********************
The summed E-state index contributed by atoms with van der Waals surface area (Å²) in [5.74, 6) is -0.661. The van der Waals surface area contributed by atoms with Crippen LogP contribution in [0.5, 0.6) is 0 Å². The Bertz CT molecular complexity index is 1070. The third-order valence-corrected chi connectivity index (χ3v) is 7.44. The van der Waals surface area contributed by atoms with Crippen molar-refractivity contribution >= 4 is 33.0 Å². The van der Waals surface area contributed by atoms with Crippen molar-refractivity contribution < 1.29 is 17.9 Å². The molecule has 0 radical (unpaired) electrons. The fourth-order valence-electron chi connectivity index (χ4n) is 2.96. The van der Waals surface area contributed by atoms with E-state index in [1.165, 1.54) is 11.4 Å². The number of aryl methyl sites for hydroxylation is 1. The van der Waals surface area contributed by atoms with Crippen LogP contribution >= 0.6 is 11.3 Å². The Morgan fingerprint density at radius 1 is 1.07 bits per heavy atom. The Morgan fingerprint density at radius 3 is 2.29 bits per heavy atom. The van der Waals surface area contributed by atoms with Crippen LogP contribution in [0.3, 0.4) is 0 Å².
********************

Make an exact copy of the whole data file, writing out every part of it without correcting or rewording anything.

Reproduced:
The summed E-state index contributed by atoms with van der Waals surface area (Å²) in [5.74, 6) is -0.661. The van der Waals surface area contributed by atoms with Crippen LogP contribution in [0.5, 0.6) is 0 Å². The Bertz CT molecular complexity index is 1070. The third-order valence-corrected chi connectivity index (χ3v) is 7.44. The van der Waals surface area contributed by atoms with Crippen molar-refractivity contribution >= 4 is 33.0 Å². The van der Waals surface area contributed by atoms with Crippen molar-refractivity contribution < 1.29 is 17.9 Å². The molecule has 0 radical (unpaired) electrons. The fourth-order valence-electron chi connectivity index (χ4n) is 2.96. The van der Waals surface area contributed by atoms with E-state index in [1.165, 1.54) is 11.4 Å². The number of aryl methyl sites for hydroxylation is 1. The van der Waals surface area contributed by atoms with Crippen LogP contribution >= 0.6 is 11.3 Å². The Morgan fingerprint density at radius 1 is 1.07 bits per heavy atom. The Morgan fingerprint density at radius 3 is 2.29 bits per heavy atom. The van der Waals surface area contributed by atoms with Crippen LogP contribution in [0.3, 0.4) is 0 Å².